"Few [matching] tests have been conducted" (p.28). But by 2013 nearly 70 had been conducted.

"Most of the astrological testing to date has been done by non-astrologers ... They have done their research based only on Sun
signs" (p.31). In fact about half has been done by astrologers using the whole chart.

"Very little astrological research has been done using accurate charts" (p.31). See previous item.

"personality is not well understood today as a science" (p.32) McRitchie seems not to have read any recent textbook of psychology.

Then there is scientific name-dropping, which name is then applied to astrology regardless of logic, as in McRitchie's reference to fractals (a fractal image is on the book's cover) to illustrate as above so below, implying that symbolism provides the same detail regardless of magnification, and in his reference to chaos theory, as in the following statement:

"signs, houses, aspects, and planets, are analogous to the structures known as "attractors" in chaos theory ... Because of the sensitive dependency on initial conditions ... a specific interpretation of any of these symbols can potentially spring from a very minute niche within a cluster of meanings ... Without this slight ambiguity of symbolic meanings and the chaotic coherence of the language of astrology, there would be no latitude for the exercise of free will and fate would be predestined" (p.53)

Note the problems: (1) McRitchie is referring to assumed properties of astrology, not observed properties, so how can he know these things? A point made worse by his work being "without hypotheses or testing" (p.14), which means that the tiresome business of validation is conveniently unloaded on to others. (2) Chaos theory is still deterministic, so McRitchie seems to be arguing that astrology is also deterministic, which immediately conflicts with inclining and not compelling. Furthermore, if astrology really were chaotic, then prediction of the kind claimed by astrologers would seem to demand a complete knowledge of initial conditions, requiring among other things impossibly precise birth times, and matters of free will would be irrelevant.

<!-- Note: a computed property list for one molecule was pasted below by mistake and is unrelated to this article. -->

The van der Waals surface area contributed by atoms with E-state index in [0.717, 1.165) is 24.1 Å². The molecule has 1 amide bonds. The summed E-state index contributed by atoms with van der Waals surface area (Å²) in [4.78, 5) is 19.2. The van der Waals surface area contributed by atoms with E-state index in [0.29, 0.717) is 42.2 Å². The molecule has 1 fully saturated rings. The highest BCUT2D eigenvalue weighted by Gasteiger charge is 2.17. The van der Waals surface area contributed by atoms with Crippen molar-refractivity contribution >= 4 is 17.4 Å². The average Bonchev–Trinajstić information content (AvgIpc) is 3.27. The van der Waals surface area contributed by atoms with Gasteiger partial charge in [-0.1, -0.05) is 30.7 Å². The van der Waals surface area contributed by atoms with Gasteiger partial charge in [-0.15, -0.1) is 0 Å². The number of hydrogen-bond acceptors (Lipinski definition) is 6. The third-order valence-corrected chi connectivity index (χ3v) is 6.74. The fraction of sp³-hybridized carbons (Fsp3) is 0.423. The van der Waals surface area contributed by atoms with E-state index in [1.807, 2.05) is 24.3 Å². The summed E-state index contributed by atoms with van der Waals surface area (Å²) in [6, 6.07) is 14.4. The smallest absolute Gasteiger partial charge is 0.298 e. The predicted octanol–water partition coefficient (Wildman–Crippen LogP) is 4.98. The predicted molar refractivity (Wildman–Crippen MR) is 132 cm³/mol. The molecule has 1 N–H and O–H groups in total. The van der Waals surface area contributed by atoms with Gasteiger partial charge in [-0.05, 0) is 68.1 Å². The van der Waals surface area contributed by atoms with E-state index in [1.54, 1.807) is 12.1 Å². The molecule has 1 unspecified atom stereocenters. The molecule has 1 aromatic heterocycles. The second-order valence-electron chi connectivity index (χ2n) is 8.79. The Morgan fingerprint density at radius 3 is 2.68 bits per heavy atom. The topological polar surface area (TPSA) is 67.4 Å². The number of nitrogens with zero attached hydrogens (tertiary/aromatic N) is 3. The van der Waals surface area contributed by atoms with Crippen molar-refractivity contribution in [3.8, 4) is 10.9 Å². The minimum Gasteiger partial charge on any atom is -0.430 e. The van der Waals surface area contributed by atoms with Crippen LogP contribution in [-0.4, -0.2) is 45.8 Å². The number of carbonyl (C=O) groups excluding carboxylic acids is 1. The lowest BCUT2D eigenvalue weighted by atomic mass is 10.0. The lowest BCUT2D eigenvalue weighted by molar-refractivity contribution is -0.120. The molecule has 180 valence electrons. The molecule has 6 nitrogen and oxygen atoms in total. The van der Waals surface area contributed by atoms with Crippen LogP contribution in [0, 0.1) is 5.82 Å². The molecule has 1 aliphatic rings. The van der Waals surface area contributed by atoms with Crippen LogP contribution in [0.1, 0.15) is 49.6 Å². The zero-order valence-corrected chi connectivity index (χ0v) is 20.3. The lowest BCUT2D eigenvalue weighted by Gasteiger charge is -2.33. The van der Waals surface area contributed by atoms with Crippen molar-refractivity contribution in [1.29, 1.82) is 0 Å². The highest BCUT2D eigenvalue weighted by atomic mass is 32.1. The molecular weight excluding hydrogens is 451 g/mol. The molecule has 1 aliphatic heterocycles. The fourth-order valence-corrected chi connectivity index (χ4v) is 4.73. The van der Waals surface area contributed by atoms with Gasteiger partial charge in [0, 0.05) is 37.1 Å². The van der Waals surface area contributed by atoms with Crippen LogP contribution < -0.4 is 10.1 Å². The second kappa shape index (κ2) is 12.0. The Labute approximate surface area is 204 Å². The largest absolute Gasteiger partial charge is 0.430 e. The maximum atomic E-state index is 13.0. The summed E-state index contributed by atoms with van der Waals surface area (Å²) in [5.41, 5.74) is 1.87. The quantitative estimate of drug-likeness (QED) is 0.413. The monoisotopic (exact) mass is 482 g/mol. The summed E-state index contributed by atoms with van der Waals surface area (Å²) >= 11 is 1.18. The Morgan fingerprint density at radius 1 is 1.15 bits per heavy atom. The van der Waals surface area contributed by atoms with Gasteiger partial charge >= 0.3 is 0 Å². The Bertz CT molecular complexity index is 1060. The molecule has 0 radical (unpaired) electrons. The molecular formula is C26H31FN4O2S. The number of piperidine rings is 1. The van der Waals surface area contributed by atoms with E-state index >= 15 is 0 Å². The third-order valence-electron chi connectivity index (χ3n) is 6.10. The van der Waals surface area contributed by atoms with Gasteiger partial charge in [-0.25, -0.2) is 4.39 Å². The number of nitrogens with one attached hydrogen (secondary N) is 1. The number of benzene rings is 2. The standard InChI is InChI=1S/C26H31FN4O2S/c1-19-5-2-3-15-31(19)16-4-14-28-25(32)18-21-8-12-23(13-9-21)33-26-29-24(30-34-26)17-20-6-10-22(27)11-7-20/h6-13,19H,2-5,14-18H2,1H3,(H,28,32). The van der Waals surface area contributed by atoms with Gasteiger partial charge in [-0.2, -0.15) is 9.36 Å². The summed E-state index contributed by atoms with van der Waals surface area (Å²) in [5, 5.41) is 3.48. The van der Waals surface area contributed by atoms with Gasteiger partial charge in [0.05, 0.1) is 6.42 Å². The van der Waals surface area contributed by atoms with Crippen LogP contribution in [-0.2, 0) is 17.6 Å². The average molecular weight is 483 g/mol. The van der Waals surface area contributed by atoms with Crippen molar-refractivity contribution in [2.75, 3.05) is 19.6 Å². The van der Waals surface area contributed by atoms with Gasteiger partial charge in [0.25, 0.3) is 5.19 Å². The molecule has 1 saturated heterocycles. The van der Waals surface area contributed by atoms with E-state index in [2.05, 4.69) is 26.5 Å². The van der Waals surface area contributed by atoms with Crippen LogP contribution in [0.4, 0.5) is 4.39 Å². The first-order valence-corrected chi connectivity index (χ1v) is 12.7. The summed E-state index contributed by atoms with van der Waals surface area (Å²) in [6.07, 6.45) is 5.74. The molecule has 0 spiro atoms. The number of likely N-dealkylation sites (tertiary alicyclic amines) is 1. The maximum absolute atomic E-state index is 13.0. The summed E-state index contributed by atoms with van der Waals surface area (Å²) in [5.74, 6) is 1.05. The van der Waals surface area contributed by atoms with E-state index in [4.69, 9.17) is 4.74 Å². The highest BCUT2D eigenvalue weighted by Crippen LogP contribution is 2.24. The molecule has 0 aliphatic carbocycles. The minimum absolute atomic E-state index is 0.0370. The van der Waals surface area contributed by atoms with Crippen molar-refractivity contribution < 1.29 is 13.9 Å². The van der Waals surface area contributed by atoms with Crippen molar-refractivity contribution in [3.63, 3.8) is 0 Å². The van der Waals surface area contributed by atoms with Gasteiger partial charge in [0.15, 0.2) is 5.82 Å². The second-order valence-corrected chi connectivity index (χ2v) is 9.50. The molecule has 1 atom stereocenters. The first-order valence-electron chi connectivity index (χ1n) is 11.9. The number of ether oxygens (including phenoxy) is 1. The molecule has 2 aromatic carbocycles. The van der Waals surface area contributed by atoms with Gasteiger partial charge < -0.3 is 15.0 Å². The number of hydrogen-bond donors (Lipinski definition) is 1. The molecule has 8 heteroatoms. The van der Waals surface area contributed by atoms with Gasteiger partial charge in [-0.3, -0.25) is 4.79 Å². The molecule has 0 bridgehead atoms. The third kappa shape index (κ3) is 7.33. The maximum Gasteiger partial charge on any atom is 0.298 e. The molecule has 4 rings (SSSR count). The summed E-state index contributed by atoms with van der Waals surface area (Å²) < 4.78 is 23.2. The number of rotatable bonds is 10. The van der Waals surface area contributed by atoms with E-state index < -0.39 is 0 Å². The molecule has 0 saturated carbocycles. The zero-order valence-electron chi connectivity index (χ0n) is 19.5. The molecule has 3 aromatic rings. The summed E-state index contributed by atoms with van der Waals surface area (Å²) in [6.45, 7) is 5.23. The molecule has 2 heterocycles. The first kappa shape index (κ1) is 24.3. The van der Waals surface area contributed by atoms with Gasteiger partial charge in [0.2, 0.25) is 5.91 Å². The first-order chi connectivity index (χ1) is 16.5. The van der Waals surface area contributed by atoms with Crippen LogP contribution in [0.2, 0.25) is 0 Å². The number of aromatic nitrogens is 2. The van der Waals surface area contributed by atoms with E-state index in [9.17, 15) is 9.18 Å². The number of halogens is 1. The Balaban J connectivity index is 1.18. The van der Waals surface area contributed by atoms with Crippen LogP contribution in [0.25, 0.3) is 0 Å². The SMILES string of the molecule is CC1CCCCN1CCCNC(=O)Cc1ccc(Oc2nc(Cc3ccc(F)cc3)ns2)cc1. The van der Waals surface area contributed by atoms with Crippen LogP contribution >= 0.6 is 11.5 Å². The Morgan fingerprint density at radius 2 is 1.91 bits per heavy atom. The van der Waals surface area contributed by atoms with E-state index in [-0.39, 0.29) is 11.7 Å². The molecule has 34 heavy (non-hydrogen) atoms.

But why invoke chaos when chance would explain multiple outcomes just as well? Whatever happened to McRitchie's earlier claim that "Ockham's logic has worked to make astrology, and many other models of reality, as true as they can possibly be" (p.35). Perhaps he is confusing Ockham's logic with confirmation bias or with natural selection.

Worse, there are more contradictions between McRitchie's "critical thinking" when he needs to attack criticism of astrology, and his "critical thinking" when he needs to justify claims for astrology. For example he dismisses matching tests because:

"astrology is concerned with tendencies only, and thus it is not possible to reliably make such specific matches as the astrologers were asked to do. Astrologers should know this and should never agree to participate in such tests" (p.29) (On the other hand, by the same token, should astrologers never agree to read charts for money?)

But his dismissal conflicts with later statements such as:

"Houses indicate the individual's calling or vocations" (p.71)

"The Gauquelin findings and my own observations tell me that these old astrology texts [where cadent = weak] are simply wrong" (p.74)

"Characteristic urges, feelings and drives can be mapped ... from the collective identities of the planet to the individual" (p.87)

"events ... are timed by the ongoing movements of the planets" (p.102)

If, as McRitchie claims, it is not possible to make specific matches as in matching tests, it should also not be possible to make specific statements like any of the above.

In summary, the book promises "an astrology like you have never seen before" but delivers an astrology that is no more credible than any other. On the production side, the book is well laid out with frequent clear headings. There is a bibliography of 51 titles, and a 14-page index in which embarrassing-for-astrology words like artifact, Barnum, confirmation bias, hindsight bias, and meta-analysis do not appear.